Pictures of the Buccaneers' practice on Wednesday, September 21st.
Los Angeles Rams defensive tackle Aaron Donald, a first-team Associated Press All-Pro in 2015, did not record a sack when the Rams and Tampa Bay Buccaneers met in St. Louis last December. That doesn't mean that Donald was held completely in check; he did record five stops, including two tackles for loss, and he was credited with three hits on Bucs quarterback Jameis Winston.
Donald, who had a total of 20 sacks in his first two NFL seasons after being drafted 13th overall in 2014, hasn't notched a QB takedown yet this season. The Buccaneers would like to keep that drought going for one more week but understand that it won't be easy.
"Even as much as you prepare and watch film and go against him, he's just a special talent," said Tampa Bay center Joe Hawley. "You'll feel like you have him locked down and he'll be by you in the blink of an eye. You can't let up against him; you've got to finish every play."
Buccaneers guard Ali Marpet, a 2015 second-round pick, stepped right into the starting lineup and had a very promising rookie campaign. He missed three games in the second half of the season due to injury but returned in time to play against Donald and the Rams in that December 17 matchup. Though that proved to be one of his most challenging matchups of the season – as it is for every Rams opponent – Marpet is glad he was able to suit up for that game because it served as a test run for this week's challenge.
"Experience is huge," said Marpet. "When you see a guy on tape – when you see yourself go against him – it's helpful, I think, because you see things that you can clean up."
Buccaneers Head Coach Dirk Koetter lumped Donald and the Buccaneers' Gerald McCoy together as perhaps the two best three-technique defensive tackles in the NFL at the moment. As the Atlanta Falcons' offensive coordinator from 2012-14, Koetter remembers making an effort to keep McCoy double-teamed on every snap. That would seem like a good strategy against Donald, as well, but the Rams don't always make that easy to do.
"You try to do the same thing with Donald, but sometimes what the Rams do on defense makes it difficult," said Koetter. "They play some fronts where they cover all three of your inside guys so it makes it difficult to get that double-team unless you're bringing it from the outside or somewhere else other than the guy right next to him."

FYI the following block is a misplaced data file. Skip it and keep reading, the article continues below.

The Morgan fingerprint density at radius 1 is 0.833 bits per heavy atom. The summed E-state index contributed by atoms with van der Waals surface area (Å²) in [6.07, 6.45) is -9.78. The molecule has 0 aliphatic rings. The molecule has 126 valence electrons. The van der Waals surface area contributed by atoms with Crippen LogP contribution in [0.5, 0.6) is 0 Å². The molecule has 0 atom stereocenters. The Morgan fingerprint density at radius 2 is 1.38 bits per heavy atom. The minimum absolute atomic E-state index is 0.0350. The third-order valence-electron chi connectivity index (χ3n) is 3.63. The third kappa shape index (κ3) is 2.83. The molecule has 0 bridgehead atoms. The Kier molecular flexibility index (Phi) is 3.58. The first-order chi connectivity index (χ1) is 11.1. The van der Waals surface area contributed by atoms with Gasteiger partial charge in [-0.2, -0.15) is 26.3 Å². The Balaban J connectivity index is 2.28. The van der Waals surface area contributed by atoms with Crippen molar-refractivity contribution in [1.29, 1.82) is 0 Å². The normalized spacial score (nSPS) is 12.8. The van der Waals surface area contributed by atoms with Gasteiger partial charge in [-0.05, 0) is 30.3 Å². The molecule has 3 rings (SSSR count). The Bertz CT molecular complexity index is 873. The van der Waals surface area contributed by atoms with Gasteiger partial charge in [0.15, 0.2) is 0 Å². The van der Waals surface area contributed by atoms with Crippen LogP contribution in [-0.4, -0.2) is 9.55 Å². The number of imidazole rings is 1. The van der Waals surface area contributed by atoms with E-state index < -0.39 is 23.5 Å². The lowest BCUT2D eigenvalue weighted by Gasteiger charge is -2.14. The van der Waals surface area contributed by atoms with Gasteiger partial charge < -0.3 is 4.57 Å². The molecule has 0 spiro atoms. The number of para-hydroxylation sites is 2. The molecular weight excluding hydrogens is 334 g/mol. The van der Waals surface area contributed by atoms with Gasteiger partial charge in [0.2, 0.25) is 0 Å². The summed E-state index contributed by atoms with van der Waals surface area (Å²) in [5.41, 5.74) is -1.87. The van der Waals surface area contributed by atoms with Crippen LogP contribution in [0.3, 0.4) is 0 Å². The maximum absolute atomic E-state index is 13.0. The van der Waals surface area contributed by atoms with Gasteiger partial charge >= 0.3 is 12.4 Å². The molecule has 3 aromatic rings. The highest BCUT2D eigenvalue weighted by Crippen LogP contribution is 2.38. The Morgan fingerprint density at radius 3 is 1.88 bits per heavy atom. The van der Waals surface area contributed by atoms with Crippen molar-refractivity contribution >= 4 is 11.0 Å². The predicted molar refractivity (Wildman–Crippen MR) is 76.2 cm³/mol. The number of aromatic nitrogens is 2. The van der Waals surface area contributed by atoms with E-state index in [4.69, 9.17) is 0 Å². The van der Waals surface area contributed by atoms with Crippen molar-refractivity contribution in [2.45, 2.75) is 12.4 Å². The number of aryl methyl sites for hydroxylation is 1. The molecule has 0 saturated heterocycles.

Obviously, the Rams know that opposing teams are going to try to get extra blockers on Donald, even with a talented D-Line that also includes outstanding edge rusher Robert Quinn. That's the chess match that Koetter and L.A. Head Coach Jeff Fisher will be engaged in on Sunday.
"He's got tremendous strength, quickness, leverage," said Fisher of his star defender. "He's a quiet player, he's very, very smart. He understands stances and protections and all of that stuff. He's very, very difficult to block one-on-one, so it's our job to try and create those one-on-one matchups and it's the opposing offense's job to create the two-on-ones and so we understand that. Someone else has to win when Aaron gets the double, but he's a special player, he's a great teammate, he's just a really special player."
- The Buccaneers'**official injury report**expanded quite a bit in Week Three after two relatively light weeks to start the season.
There are now eight players on the report, with the Week Three additions of defensive end Robert Ayers (ankle), running back Doug Martin (hamstring), wide receiver Cecil Shorts (hamstring), tackle Donovan Smith (hip) and tight end Luke Stocker (ankle). None of those five participated in practice on Wednesday.
As of Wednesday, the only roster move that appears to be motivated by those new injuries is the promotion of wide receiver Freddie Martino from the practice squad. The injury report will not include game-status designations (i.e. questionable, etc.) until Friday, and Koetter doesn't plan to be specific about potential contingency plans.